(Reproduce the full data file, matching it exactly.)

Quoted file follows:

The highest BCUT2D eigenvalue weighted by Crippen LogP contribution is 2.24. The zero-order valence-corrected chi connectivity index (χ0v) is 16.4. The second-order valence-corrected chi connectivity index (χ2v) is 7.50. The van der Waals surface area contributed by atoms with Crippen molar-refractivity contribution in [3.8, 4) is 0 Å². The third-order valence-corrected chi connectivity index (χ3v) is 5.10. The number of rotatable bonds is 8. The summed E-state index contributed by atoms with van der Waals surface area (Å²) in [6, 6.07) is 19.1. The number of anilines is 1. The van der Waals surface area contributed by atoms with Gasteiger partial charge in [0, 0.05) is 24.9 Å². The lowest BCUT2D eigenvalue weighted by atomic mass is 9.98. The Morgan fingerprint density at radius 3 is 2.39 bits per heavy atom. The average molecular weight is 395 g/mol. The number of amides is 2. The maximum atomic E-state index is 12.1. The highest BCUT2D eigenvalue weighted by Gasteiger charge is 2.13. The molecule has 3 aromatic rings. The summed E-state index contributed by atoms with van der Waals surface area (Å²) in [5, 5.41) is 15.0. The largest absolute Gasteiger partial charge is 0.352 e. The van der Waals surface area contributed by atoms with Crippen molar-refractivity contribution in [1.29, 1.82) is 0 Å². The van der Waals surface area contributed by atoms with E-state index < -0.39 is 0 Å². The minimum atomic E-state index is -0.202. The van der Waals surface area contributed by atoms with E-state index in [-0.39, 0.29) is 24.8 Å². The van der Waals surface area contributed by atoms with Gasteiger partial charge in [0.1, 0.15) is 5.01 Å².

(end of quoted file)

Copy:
The highest BCUT2D eigenvalue weighted by Crippen LogP contribution is 2.24. The zero-order valence-corrected chi connectivity index (χ0v) is 16.4. The second-order valence-corrected chi connectivity index (χ2v) is 7.50. The van der Waals surface area contributed by atoms with Crippen molar-refractivity contribution in [3.8, 4) is 0 Å². The third-order valence-corrected chi connectivity index (χ3v) is 5.10. The number of rotatable bonds is 8. The summed E-state index contributed by atoms with van der Waals surface area (Å²) in [6, 6.07) is 19.1. The number of anilines is 1. The van der Waals surface area contributed by atoms with Gasteiger partial charge in [0, 0.05) is 24.9 Å². The lowest BCUT2D eigenvalue weighted by atomic mass is 9.98. The Morgan fingerprint density at radius 3 is 2.39 bits per heavy atom. The average molecular weight is 395 g/mol. The number of amides is 2. The maximum atomic E-state index is 12.1. The highest BCUT2D eigenvalue weighted by Gasteiger charge is 2.13. The molecule has 3 aromatic rings. The summed E-state index contributed by atoms with van der Waals surface area (Å²) in [5, 5.41) is 15.0. The largest absolute Gasteiger partial charge is 0.352 e. The van der Waals surface area contributed by atoms with Crippen molar-refractivity contribution in [1.29, 1.82) is 0 Å². The van der Waals surface area contributed by atoms with E-state index < -0.39 is 0 Å². The minimum atomic E-state index is -0.202. The van der Waals surface area contributed by atoms with E-state index in [-0.39, 0.29) is 24.8 Å². The van der Waals surface area contributed by atoms with Gasteiger partial charge in [0.1, 0.15) is 5.01 Å².